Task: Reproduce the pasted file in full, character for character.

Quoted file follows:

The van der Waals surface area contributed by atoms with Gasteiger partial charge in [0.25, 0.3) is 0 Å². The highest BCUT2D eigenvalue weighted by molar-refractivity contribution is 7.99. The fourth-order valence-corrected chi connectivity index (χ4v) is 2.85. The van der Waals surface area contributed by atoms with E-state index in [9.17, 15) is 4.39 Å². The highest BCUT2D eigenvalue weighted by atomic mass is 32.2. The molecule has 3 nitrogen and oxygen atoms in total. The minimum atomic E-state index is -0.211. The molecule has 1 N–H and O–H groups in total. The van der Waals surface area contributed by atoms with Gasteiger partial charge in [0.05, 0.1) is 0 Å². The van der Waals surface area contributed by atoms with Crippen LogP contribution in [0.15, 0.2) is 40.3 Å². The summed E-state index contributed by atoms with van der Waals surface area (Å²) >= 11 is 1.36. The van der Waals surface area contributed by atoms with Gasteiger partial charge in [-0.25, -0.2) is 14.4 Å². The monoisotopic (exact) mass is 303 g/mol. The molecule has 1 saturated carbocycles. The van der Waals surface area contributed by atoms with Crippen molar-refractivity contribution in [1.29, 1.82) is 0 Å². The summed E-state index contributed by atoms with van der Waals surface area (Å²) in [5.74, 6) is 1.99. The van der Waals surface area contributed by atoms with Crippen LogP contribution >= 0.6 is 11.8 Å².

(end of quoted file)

The van der Waals surface area contributed by atoms with Gasteiger partial charge in [0.25, 0.3) is 0 Å². The highest BCUT2D eigenvalue weighted by molar-refractivity contribution is 7.99. The fourth-order valence-corrected chi connectivity index (χ4v) is 2.85. The van der Waals surface area contributed by atoms with E-state index in [9.17, 15) is 4.39 Å². The highest BCUT2D eigenvalue weighted by atomic mass is 32.2. The molecule has 3 nitrogen and oxygen atoms in total. The minimum atomic E-state index is -0.211. The molecule has 1 N–H and O–H groups in total. The van der Waals surface area contributed by atoms with Gasteiger partial charge in [0.05, 0.1) is 0 Å². The van der Waals surface area contributed by atoms with Crippen LogP contribution in [0.15, 0.2) is 40.3 Å². The summed E-state index contributed by atoms with van der Waals surface area (Å²) >= 11 is 1.36. The van der Waals surface area contributed by atoms with Gasteiger partial charge in [-0.25, -0.2) is 14.4 Å². The monoisotopic (exact) mass is 303 g/mol. The molecule has 1 saturated carbocycles. The van der Waals surface area contributed by atoms with Crippen molar-refractivity contribution in [1.29, 1.82) is 0 Å². The summed E-state index contributed by atoms with van der Waals surface area (Å²) in [5.74, 6) is 1.99. The van der Waals surface area contributed by atoms with Crippen LogP contribution >= 0.6 is 11.8 Å².